use of memset and optimization

John Hascall john at
Fri Nov 8 13:49:00 EST 2002

My final word on this (I promise).

Sure, we can all invent solutions were it (malloc,use,memset,free)
happens to "work" w/o volatile.  That's not what's important,
what's important is there is at least one case where not using
volatile doesn't work and therefore leaves a small but finite


> On Fri, 2002-11-08 at 12:24, Tom Yu wrote:
> > john>    1) volatile requirement (as you mention)
> > john>    2) the signal handler has no way to access that object anyway
> > john>       (it's only pointed to by "key" which is local to the function)
> > 
> > It also occurs to me that even if a pointer to "key" escapes, e.g. by
> > way of the encrypt() function, which is an external reference, a
> > signal handler can't have defined behavior if it references "key",
> > since accesses through a pointer after it has been free()ed are
> > undefined, and there's no guarantee that the signal handler will be
> > called before free() invalidates the pointer.  I don't think the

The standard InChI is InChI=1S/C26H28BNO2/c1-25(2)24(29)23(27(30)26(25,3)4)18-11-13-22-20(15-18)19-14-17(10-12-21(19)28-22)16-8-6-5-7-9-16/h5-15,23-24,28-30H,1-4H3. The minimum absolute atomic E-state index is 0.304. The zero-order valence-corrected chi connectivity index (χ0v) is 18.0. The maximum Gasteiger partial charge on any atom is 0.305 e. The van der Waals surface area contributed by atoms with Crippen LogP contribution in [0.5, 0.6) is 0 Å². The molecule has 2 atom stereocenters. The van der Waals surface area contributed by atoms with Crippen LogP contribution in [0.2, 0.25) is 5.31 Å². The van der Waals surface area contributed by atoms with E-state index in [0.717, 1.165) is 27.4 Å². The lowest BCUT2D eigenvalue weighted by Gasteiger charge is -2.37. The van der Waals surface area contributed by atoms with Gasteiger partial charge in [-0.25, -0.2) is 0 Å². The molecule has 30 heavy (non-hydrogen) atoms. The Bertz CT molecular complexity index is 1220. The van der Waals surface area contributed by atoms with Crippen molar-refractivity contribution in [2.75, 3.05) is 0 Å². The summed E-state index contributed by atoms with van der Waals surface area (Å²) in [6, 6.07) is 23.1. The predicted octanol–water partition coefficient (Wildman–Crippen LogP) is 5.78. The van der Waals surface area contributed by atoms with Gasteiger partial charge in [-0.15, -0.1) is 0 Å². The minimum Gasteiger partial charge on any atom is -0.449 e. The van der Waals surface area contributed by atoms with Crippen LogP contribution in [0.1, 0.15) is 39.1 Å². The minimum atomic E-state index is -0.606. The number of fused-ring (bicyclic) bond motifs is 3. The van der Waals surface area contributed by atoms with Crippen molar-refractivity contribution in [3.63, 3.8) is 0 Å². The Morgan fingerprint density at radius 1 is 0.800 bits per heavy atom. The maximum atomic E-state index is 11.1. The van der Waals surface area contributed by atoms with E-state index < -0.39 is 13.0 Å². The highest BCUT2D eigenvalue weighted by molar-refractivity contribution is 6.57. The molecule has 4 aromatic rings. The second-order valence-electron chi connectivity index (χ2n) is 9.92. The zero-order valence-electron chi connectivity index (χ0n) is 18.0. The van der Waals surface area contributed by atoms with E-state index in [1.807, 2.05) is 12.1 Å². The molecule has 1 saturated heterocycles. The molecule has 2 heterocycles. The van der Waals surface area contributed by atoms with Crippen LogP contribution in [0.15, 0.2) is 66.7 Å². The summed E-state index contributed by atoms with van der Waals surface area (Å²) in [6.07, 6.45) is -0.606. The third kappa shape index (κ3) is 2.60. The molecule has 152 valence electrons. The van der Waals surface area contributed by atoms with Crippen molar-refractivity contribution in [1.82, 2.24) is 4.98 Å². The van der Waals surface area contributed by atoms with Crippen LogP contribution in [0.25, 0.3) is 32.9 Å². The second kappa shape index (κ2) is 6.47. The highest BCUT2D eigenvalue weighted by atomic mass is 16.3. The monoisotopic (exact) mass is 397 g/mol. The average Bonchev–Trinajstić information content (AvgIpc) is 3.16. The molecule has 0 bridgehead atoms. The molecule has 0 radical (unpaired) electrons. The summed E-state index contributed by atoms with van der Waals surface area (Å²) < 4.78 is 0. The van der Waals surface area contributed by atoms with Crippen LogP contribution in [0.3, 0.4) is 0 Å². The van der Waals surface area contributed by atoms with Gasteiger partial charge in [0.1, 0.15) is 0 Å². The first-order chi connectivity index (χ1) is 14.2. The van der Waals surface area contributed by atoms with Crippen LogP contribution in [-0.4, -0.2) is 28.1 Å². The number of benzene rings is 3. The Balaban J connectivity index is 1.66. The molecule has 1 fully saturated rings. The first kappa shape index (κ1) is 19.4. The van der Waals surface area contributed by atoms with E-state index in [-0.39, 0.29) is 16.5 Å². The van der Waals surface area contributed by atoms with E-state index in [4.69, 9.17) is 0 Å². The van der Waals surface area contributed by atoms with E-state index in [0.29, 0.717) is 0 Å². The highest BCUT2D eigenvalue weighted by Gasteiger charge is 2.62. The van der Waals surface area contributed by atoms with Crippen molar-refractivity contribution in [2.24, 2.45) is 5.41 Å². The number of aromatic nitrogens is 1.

> > standard requires that a signal only be delivered at sequence points.
> If free() is also an external reference, it's possible that the pointer
> could be remembered by encrypt() (or maybe memset(), for that matter, if
> the compiler can't prove you're using the system memset()) and forgotten
> in free(), so the signal handler could know whether it was safe to
> access.
> It's also possible to write signal handlers that *can* work on pointers
> even after they've been freed.  (For example, ones that know the
> structure of the malloc arena; consider Purify and its ilk, which can
> dump memory allocation details on a signal or via timer.)  From an
> *application* point of view, free()ing a pointer makes it "invalid";
> from a lower level point of view, calling free() just makes the target
> memory part of a different data structure.  The fact that the standard
> cries foul if that pointer gets used doesn't mean that a process that
> does it is necessarily broken.
> -- Ben
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